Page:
I like the idea of getting another immediate impact player to protect quarterback Wilson, but am worried the team gave up too much. Overall, they gave up two additional third-round picks for a guard, and you have to wonder how much value there is. Grading the player himself, Vera-Tucker is outstanding and gives the team an immediate upgrade. He’s a great pass blocker and has the movement skills to make this a top left side of an offensive line in the NFL with Mekhi Becton. The pick gets a B as the trade was quite a lot for a guard, but New York still got a talented player.
15. New England Patriots – Mac Jones, QB, Alabama
Patriots are taking shots at a future quarterback while not giving up future capital. Jones has the potential to be the future starter but doesn’t offer much outside of structure. However, Jones did play well and made plays inside the pocket, and allowing him to sit for a year will be the best thing for his development. So the player lowers this grade slightly, but the process was good.
16. Arizona Cardinals – Zaven Collins, LB, Tulsa
The pick is nerve-wracking considering that the Cardinals couldn’t find a role for Isaiah Simmons last year. Collins has the potential to be a pro bowl linebacker but has to develop. This pick gets a C+ as the scheme makes me wary of whether the team can get him snaps and if they can develop him properly.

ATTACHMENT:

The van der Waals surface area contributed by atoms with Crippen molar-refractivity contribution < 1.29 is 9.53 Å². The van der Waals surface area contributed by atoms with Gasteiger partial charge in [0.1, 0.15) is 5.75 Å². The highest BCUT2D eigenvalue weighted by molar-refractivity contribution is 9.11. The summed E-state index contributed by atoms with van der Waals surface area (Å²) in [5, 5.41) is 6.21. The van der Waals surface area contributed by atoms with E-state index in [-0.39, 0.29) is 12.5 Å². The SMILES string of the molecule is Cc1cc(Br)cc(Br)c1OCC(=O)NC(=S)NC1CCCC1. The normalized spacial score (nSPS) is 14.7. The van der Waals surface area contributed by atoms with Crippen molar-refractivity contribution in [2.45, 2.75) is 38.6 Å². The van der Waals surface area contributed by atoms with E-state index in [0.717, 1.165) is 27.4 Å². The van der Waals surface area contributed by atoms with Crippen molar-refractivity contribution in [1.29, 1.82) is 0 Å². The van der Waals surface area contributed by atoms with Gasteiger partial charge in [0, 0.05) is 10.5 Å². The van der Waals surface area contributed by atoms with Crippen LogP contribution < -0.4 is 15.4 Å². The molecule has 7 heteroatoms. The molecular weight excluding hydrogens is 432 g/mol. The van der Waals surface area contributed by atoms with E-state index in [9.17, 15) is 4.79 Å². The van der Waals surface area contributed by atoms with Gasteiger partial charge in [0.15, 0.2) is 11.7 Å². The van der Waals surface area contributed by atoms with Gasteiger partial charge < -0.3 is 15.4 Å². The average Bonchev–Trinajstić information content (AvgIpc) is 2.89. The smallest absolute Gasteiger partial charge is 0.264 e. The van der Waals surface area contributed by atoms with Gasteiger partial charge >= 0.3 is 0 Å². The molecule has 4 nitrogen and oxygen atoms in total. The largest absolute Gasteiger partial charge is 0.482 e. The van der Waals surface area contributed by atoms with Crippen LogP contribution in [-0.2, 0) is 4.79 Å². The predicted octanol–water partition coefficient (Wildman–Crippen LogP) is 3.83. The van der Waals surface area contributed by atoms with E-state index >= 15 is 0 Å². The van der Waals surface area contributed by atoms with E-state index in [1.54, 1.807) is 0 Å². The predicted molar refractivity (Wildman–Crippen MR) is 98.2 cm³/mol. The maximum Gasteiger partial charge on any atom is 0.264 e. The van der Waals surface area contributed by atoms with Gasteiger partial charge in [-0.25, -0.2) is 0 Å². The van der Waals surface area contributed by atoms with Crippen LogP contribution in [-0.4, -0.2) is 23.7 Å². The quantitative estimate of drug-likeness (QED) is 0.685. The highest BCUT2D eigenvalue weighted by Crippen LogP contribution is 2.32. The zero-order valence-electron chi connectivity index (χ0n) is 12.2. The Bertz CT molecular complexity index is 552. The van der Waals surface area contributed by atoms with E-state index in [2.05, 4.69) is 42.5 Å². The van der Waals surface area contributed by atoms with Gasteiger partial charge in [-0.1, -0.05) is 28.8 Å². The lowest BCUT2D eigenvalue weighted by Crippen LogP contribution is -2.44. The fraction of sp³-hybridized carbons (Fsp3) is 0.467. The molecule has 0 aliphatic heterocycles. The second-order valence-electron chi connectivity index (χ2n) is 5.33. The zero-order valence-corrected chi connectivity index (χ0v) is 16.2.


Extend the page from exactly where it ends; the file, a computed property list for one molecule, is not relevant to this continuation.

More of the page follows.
17. Las Vegas Raiders – Alex Leatherwood, OT, Alabama
Leatherwood fits a big need at right tackle, but many considered this pick a reach. It is true that Leatherwood isn’t perfect and struggles with balance, but he fits what they want to do and is a big ‘Gruden Grinder’. Leatherwood offers the team excellent upside and a bookend with Kolton Miller. Overall, there were better players on the board, but this still fills a need.
18. Miami Dolphins – Jaelan Phillips, EDGE, Miami
Similar to the Caleb Farley pick later, the Dolphins are getting either a A+ pick or a D pick, as Phillips comes with significant red flags. He was medically retired with concussions and plays a position that has contact every play. Overall, Phillips has the potential to be the best edge rusher in this draft, but the concerns are significant, thus the grade gets a B.
19. Washington Football Team – Jamin Davis, LB, Kentucky
Getting a dynamic player who can make a difference in the run and pass game is important. Davis has the tools and athleticism to be an excellent linebacker, but the experience and nuances of the linebacker are still aspects he’s learning. The only thing stopping this from being a A grade is that the linebacker position is becoming more and more difficult to play and its value as a whole is decreasing. Overall, this is an excellent pick and has the potential to transform their defense if Davis’ development continues.
20. New York Giants (via Chicago Bears) – Kadarius Toney, WR, Florida